Sub-Saharan Africa news in brief: 10–22 April 2008
Below is a round up of news from or about Sub-Saharan Africa for the period 10–22 April.
Cattle overstocking 'worsens response to drought'
Research from the University of Botswana has found that the common practice of overstocking cattle to cope with drought losses actually depletes scarce biomass, making ecosystems more vulnerable. The study of the Kgatleng district of Botswana predicts that by 2050 the cycle of mild drought is likely to become shorter for the region — 18 months instead of two years — due to climate change.More>> [99kB]
Dual contraception messages 'ignored' in high-risk HIV regions
Nursing mothers are reluctant to use condoms as an additional contraception method, according to a study in South Africa. The research, published in the South African Medical Journal, says that medical messages about the importance of using two forms of contraception in regions of high-HIV prevalence is not getting through. More>>
Grasses 'can help revive degraded rangeland'
Oversowing of grasses is an effective strategy for treating degraded wastelands, according to a study. Researchers from Ethiopia's Melka Werer Research Center and South Africa's Stellenbosch University examined the effect of oversowing three local grasses on rangeland in northeast Ethiopia, finding positive effects on ground protection and grazing capacity. More>>
Stem bark extract shows sleeping sickness promise
Compounds from the stem bark of a common Nigerian tree have shown activity against the parasite that causes sleeping sickness. Researchers from Nigeria's Ahmadu Bello University report the results of mouse blood tests in the Journal of Medicinal Plants Research. More>> [60kB]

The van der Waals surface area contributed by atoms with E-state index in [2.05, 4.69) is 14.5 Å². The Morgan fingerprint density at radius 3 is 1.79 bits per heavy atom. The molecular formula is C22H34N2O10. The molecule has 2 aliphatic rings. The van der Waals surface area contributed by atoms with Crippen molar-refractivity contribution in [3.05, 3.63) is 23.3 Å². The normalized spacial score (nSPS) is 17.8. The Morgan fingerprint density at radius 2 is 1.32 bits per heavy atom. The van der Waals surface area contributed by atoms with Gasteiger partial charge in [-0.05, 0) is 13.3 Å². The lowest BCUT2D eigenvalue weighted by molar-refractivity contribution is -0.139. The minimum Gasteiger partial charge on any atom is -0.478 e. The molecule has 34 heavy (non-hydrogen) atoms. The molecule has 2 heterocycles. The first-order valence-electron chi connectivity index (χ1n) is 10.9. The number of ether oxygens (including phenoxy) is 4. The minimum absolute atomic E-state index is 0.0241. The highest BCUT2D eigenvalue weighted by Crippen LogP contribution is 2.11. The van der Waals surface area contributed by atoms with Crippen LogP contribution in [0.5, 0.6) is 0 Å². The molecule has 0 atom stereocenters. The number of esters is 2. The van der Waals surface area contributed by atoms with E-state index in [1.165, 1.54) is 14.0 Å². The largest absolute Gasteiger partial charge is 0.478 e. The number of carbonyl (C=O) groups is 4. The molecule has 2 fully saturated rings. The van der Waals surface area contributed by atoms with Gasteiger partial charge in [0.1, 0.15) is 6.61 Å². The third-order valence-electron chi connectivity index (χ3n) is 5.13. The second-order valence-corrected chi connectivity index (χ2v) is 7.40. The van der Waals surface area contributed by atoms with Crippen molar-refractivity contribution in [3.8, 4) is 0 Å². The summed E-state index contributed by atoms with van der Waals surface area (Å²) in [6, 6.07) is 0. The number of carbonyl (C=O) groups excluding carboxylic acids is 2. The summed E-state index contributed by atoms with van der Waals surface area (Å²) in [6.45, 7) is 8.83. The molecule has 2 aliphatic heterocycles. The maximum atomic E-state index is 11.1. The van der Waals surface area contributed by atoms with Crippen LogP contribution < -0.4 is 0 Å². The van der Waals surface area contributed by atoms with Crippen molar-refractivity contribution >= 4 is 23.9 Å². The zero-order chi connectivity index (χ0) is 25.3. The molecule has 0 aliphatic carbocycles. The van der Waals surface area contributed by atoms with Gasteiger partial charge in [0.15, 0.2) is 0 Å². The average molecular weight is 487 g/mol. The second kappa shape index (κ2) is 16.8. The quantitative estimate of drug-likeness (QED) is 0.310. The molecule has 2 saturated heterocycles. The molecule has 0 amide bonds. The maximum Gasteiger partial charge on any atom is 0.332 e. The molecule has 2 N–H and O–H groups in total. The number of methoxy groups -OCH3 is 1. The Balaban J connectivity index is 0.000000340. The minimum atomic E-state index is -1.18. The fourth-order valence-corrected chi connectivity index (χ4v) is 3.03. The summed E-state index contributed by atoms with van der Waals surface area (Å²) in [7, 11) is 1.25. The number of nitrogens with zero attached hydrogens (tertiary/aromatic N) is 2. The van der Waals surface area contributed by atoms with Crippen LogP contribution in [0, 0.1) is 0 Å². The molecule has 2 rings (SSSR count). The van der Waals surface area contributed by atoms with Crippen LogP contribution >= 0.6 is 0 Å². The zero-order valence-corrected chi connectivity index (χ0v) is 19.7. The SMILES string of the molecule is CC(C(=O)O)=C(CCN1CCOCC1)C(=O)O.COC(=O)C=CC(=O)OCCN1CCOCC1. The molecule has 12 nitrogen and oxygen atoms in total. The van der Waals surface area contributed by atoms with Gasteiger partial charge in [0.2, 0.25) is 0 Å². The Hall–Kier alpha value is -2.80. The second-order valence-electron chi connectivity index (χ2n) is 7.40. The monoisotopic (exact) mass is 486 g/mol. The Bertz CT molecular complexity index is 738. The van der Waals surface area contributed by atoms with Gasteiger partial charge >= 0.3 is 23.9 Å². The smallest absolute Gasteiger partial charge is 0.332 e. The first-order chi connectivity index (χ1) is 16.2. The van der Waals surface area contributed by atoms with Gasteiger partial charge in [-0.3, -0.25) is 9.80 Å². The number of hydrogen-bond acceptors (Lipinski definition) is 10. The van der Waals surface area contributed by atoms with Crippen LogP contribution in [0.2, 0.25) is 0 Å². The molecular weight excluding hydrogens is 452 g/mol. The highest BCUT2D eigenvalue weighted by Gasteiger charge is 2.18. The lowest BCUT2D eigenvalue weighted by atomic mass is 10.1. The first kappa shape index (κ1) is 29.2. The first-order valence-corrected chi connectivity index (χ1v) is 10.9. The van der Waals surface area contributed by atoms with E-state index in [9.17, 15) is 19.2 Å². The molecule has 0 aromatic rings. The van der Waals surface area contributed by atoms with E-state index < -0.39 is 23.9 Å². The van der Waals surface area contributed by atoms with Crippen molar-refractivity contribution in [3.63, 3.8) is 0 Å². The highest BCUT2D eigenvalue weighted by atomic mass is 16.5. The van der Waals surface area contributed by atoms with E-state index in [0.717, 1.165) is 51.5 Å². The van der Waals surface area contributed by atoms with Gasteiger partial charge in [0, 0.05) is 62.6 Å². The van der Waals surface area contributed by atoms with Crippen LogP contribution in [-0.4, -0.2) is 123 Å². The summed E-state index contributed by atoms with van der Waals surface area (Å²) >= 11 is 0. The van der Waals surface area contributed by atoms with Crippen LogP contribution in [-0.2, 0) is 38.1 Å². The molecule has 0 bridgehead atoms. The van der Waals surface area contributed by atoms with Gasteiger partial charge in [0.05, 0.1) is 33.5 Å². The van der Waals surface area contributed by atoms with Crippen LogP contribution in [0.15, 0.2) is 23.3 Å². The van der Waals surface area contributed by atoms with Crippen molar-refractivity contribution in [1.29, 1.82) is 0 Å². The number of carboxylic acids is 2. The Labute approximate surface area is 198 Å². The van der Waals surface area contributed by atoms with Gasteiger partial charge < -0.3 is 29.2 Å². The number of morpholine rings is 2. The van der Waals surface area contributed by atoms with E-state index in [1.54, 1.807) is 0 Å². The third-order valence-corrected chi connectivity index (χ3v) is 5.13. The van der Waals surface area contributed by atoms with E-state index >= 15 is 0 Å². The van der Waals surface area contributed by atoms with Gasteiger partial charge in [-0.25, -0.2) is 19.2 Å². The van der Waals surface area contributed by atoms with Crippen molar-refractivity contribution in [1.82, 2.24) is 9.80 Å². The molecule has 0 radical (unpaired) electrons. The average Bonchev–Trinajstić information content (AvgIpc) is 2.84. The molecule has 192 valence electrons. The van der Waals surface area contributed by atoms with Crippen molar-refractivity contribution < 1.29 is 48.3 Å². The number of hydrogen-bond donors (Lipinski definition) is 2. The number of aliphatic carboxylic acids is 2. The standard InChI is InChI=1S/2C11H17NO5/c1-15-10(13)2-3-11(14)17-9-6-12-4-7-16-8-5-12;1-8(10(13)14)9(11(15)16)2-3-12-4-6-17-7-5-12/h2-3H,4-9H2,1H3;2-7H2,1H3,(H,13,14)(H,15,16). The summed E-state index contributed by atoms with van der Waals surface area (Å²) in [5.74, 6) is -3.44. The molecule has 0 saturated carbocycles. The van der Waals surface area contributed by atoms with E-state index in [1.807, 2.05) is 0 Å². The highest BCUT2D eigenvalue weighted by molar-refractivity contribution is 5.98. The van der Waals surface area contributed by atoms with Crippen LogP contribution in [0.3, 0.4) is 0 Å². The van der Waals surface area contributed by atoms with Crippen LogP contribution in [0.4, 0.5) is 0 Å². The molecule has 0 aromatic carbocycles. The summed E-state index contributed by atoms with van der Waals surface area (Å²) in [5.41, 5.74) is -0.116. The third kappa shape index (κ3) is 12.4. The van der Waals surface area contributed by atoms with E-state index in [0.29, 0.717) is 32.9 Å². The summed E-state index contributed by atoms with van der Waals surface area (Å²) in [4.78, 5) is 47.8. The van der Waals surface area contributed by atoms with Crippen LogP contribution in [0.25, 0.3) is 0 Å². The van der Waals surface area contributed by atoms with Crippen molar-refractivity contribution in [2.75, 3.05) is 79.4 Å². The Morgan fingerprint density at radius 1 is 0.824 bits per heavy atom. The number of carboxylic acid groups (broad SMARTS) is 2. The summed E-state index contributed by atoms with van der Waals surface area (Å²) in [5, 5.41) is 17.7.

Enriched cow dung 'as good as inorganic fertiliser'
Enriching cow dung with nitrogen dramatically improves green maize yields, according to studies from Nigeria's Institute of Agricultural Research and Training. Researchers, writing in the African Journal of Plant Science, say the enriched decomposed manure performed as well as inorganic fertilisers in improving growth and soil nutrient levels. More>> [63kB]
Senna weed provides antibiotic leads
Extracts from a weed used in traditional medicine could offer leads to new antibiotics. Research published in the African Journal of Pharmacy and Pharmacology confirmed antifungal and antibacterial activity of compounds from the Senna weed. More>> [108kB]
Post-traumatic stress disorder 'underdiagnosed' in South Africa
Post-traumatic stress disorder (PTSD) may affect a higher proportion of South African psychiatric patients than estimated, according to a study. Research conducted in a clinic in Durban, South Africa, found PTSD to be underdiagnosed, particularly when the disorder was not the primary reason for attending the clinic and no obvious traumatic experience was reported. More>>
Food thickener removes heavy metals from water
A gum membrane made from the seeds of the local konkoli plant — often used as a food thickener — can help remove heavy metals from water. Chemists from Nigeria's Federal University of Technology say this could be used to clean industrial waste from ore smelting and metal refining. More>> [83kB]
Melon seed oils 'reduce cardiovascular disease, diabetes'
Locally-produced oils from Egusi melon seeds are a good source of protein and essential fatty acids, and could help combat cardiovascular disease and diabetes resulting from obesity, say Cameroonian researchers. Animal tests, reported in the African Journal of Food Science, show that the oils reduce cholesterol levels in the arteries. More>> [95kB]
Ghanaian scientists shed light on cashew pest
Ghanaian scientists have described the life cycle of the cashew mosquito, a major pest damaging Ghana's important crop. The study, by the Cocoa Research Institute of Ghana and Kwame Nkrumah University of Science and Technology, could provide the basis for better control measures. More>> [177kB]
Compiled by Christina Scott.
If you would like to suggest a story for this news in brief, please contact the Africa News Editor Christina Scott ([email protected]).